My plea to teachers? Don’t work this Christmas

For many, the holidays are simply an opportunity to work more flexibly. Stop, says Louise Lewis: this year we need a proper rest
21st December 2020, 11:00am
Louise Lewis


My plea to teachers? Don’t work this Christmas
A Woman, Wearing Thick Socks, Puts Her Feet Up By The Fire At Christmas

Three, two, one and…breathe. 

It's here. A break more eagerly awaited than any other. If you concentrate hard enough, you can see the Christmas special on the TV and smell the Boxing Day sandwiches. 

What a dream that all is, after this past year. A year of learning new skills at a rate of knots, transforming our curriculum to fit online teaching and learning, and expecting the unexpected every single day. 

Yet some people will have read the words above and snorted. Break? What break? Because, despite an unrelenting perception, the "holidays" do not always do what they say on the tin. 

Christmas holidays: a time for working from home?

For most, they are time for a more flexible working pattern: working from home and catching up on everything that they couldn't squeeze into the previous term. But it is far from a "break" - even if a change is as good as a rest. 

This isn't always down to personal choice. Sometimes things are thrown at us. I distinctly remember the beginning of one Christmas holiday. We downed tools at 12pm. Students waved goodbye and staff headed to the pub for a well-earned soft drink

12.55pm, email pings: "Wishing you all a Merry Christmas. Take care."

12.58pm, email pings again: "As part of our ongoing QA, there will be a whole-school book scrutiny during the first week of term."

Cue Christmas spent checking books, ensuring they were full of "what went well" and "even better if", and red pen everywhere

Returning in January filled with fatigue and resentment, I had a box ticked to say I had followed policy. And that was it. Really worth the ruined holidays, right? 

Put your pens down and stop

So, this year, I implore you: stop! Put the marking pens down, disconnect the laptop and leave your planner at school. You need a break. 

No, stop the whataboutery… What about my mocks? What about the literacy books? What about those curriculum changes? What about that fabulous resource I need to make and laminate? STOP IT, NOW!

All of this can wait. The world will not stop turning if you do not do it. Your students will not think any less of you, and their learning will not come to a crashing halt. But you might. Don't do it to yourself. 

Picture this. It's the first week back in January. It's inevitably cold and a bit dark, and Christmas Day is a distant memory. This is where the sliding-doors multiple realities of your Christmas holiday come in to play.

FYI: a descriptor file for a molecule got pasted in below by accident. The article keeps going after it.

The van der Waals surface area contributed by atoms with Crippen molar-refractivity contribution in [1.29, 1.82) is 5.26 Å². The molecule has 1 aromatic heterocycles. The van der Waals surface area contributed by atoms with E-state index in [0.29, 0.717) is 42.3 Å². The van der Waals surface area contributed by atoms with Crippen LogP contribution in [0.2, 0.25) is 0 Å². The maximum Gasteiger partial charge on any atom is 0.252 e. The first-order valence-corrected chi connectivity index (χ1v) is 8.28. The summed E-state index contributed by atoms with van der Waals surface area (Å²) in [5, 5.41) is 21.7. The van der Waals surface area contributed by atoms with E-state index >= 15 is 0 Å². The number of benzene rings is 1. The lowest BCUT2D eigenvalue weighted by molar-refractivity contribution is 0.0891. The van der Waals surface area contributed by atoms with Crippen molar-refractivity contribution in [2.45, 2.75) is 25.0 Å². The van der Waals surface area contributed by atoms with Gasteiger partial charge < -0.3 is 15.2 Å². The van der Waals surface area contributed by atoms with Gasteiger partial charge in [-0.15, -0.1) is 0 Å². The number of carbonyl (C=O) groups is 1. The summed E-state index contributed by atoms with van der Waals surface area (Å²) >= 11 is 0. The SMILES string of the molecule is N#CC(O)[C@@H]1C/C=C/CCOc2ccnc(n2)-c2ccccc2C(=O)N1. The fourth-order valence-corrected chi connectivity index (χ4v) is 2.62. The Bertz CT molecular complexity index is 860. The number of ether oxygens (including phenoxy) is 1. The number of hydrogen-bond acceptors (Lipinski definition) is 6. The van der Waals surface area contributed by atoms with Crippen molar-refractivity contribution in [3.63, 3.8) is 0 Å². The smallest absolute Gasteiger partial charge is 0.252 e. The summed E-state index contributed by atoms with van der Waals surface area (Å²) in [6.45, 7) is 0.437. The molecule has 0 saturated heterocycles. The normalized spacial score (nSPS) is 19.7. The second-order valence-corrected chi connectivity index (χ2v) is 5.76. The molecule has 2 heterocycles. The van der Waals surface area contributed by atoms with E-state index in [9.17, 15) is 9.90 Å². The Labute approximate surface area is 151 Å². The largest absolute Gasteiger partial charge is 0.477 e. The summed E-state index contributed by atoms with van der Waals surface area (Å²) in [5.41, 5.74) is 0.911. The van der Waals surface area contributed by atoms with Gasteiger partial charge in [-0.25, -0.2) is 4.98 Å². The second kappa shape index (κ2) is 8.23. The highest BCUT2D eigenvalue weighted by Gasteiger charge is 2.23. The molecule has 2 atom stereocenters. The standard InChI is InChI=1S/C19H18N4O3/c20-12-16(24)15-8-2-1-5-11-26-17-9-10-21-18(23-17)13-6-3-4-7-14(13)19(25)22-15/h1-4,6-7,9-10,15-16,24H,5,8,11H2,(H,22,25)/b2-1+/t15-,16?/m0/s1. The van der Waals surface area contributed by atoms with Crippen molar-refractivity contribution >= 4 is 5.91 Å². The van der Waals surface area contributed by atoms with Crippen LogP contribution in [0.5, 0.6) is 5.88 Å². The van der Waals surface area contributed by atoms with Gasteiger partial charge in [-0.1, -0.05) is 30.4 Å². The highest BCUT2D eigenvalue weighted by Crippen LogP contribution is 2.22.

Version one: you've worked relentlessly. You've caught up with those to-do list stragglers and those books have a variety of colourful ticks throughout. You're pretty pleased with yourself. However, you didn't make that socially distanced catch up with your best friend. It was a shame you missed that viewing of your favourite pantomime with your family. It won't matter, you can catch up with your sister for an online coffee any time. Can't you? It's worth it, after all. You laminated that resource that you will use for years

You walk through those gates on the first day of term, slightly more sprightly than when you left, dragging the trolley of accomplishments behind you. Flicking on the kettle, you wonder why everyone asks if you are OK. You glance in the mirror. Fair point: you do look a bit tired. 

Version two: you took stock at the end of term. You listened to your body, your friends, family (and me) and decided that this holiday was going to be exactly that: a break for you

Strolling in on the first day of the new term, you have a spring your step and a smile on your face. You are ready for anything. 

This winter holiday is a time to rest, relax and recuperate. And oh, my, do you need that this year. Your family, friends and loved ones need you around. You need to be around them - virtually, physically or whatever that looks like to you.

Your presence is the gift that is priceless. So spread that around like glitter (in a socially responsible way, of course).

Louise Lewis is a research lead and deputy head of science in a Yorkshire secondary school. She tweets @MissLLewis 

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